Natural disasters, strikes and more mundane occurrences such as factory fires have all kept supply chain risk in the news. Recent examples include Pace losing $55m due to floods affecting Asian suppliers and the car industry losing up to half its supply of brake lines after a single factory shut down in Germany.
This abundance of coverage does not mean that risk itself has increased but simply reflects the vulnerability of businesses which rely too heavily on a limited number of suppliers. This exposure to risk has been further magnified as organisations strive to drive down costs and create leaner supply chains.
4C Associates brought together several leading supply chain professionals to explore these issues and others, currently at the forefront of supply chain. Topics discussed included reducing supply chain risk, how to mitigate the impact of rising fuel prices, collaboration as a means to reduce cost and how to apply lean thinking to the supply chain “back office”.
Managing Supply Chain Risk
Downsized supply chains leave organisations in a difficult position with regards to protecting against unpredictable events such as natural disasters. There are limits to the level of risk which can be offset, especially when working with complex supply chains and far away suppliers. A return to the traditional model of stockpiling products and ultimately increasing redundancy is a potential but unattractive solution.
One participant considered the ramifications of one of his suppliers being unable to deliver. He explained that his company usually had 20 weeks’ worth of products in stock and that an unforeseen event affecting one of his few suppliers could have a dramatic impact. Due to the nature of the business it is unlikely that a supplier would be out of action for more than 12 weeks, however, the potential ramifications would be huge.
“Essentially if we were unable to deliver we would lose face in retail and that would be a very long road back.”
It is not only inbound supply which is an issue, there are also risks associated with outbound products. Ed Ainsworth highlighted the experience of one business whose packaging supplier was unable to operate due to a fire. The company was forced to carry out a very expensive process in order to get its operation back on track.
“We don’t have a backup. Even where we could have one we don’t. We’re just not thinking that way and one day we could get caught out.”
Another danger which needs to be taken into consideration is the need for extra precautions when outsourcing from operations based in the Far East. Getting supplies from these areas can take many weeks and even a small delay can have huge consequences for businesses working within a tight timeframe.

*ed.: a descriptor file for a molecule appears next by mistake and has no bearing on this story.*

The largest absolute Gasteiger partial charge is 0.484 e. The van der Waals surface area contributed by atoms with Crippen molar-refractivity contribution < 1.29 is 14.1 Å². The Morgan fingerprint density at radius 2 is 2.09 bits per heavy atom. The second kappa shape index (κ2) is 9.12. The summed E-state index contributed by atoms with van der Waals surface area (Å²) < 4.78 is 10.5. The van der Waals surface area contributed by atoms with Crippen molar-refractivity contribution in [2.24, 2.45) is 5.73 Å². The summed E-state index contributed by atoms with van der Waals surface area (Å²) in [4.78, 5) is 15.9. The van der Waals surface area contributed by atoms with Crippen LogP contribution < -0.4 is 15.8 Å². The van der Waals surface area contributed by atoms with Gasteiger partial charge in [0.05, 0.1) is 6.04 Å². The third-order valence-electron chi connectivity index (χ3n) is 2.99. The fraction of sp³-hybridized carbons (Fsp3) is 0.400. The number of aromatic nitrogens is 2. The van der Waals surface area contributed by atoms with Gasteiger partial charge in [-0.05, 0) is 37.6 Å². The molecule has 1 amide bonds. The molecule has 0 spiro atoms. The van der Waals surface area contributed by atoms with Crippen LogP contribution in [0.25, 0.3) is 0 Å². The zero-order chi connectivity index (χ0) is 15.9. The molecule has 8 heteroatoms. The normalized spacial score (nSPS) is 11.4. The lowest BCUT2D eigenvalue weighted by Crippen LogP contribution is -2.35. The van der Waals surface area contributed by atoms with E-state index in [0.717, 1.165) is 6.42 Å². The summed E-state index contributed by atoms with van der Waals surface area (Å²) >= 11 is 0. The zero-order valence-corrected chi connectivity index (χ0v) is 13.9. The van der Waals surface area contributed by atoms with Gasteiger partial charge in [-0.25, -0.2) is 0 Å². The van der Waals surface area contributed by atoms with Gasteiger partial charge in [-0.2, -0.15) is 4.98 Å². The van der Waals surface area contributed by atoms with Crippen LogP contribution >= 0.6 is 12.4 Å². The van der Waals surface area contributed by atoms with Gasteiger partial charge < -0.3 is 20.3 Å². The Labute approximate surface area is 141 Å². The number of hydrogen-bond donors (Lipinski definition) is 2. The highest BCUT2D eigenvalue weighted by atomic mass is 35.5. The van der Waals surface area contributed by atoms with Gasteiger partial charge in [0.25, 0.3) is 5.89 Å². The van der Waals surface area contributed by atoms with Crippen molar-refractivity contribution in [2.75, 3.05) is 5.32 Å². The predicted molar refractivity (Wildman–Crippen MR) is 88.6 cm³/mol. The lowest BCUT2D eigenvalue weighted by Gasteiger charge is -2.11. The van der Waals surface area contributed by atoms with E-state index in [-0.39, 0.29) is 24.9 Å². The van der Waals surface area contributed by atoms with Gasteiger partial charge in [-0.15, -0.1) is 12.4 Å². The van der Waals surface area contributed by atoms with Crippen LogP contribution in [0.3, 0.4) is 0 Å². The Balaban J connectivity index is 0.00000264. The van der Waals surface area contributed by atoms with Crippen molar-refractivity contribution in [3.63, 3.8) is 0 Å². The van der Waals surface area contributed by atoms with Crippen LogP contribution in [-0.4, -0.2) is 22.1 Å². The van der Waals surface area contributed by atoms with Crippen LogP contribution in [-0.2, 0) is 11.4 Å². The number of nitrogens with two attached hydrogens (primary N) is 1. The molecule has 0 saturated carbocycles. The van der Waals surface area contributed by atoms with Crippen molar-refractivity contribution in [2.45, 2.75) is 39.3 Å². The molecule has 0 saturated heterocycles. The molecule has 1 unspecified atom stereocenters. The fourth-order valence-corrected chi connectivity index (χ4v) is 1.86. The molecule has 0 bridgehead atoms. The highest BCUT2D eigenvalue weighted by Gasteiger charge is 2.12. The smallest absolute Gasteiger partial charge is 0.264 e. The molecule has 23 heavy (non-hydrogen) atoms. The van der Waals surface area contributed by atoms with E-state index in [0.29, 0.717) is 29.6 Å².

An attendee shared his experience of being in a situation where a supplier could potentially have been declared bankrupt. This prompted his company to act and invest a substantial amount of money in developing a backup plan. He explained that although the investment seemed high at the time, having a plan B is an important element of any business strategy.
“It can be costly and it’s a big premium in terms of insurance but you need to protect your business.”
The level of potential supply chain disruption varies depending on the way in which a business is structured, with centralised operating models being more at risk. One attendee said his company was set up in such a way as it would be able to pull together and work with an affected branch if needed. People coming together and helping each other in times of crisis is an important element of coping with disruptive events.
Sustainability in an Era of Energy Price Rises
Rising commodity prices and especially fuel costs are a growing concern for supply chains. The continued growth of the Chinese economy, coupled with the recovery of the US market, is likely to maintain the steady rise in fuel costs. An increase in the cost of fuel extraction will also contribute to keeping prices high.
4C has modelled the potential impact of fuel price increases on the supply chains of several companies and found substantial variations in how they are affected. Some proved extremely robust whereas others would be hit by huge cost increases. At the other end of the spectrum, some companies would benefit from an increase in price, as their supply chains were less sensitive to fuel price increases than their competitors.
“The key is ensuring commercial colleagues future proof their operations based on predictions for next year’s fuel cost. We have started looking at biofuels as a possible alternative.”
Craig Bunker questioned the viability of centralised inventory business models. He argued that businesses should begin looking at ways of decreasing product mileage and build new models based on estimates of fuel prices at least five years down the line.
“We may have to tell retailers that if they want to maintain prices we need to reduce deliveries.”
The tipping point for organisations to begin implementing network changes was identified at a price of $150 per barrel. Customers are not bearing the costs of these increases and suppliers may need to reduce the frequency of deliveries to keep prices down. Another solution would be increasing or relocating depots and out bases to reduce mileage.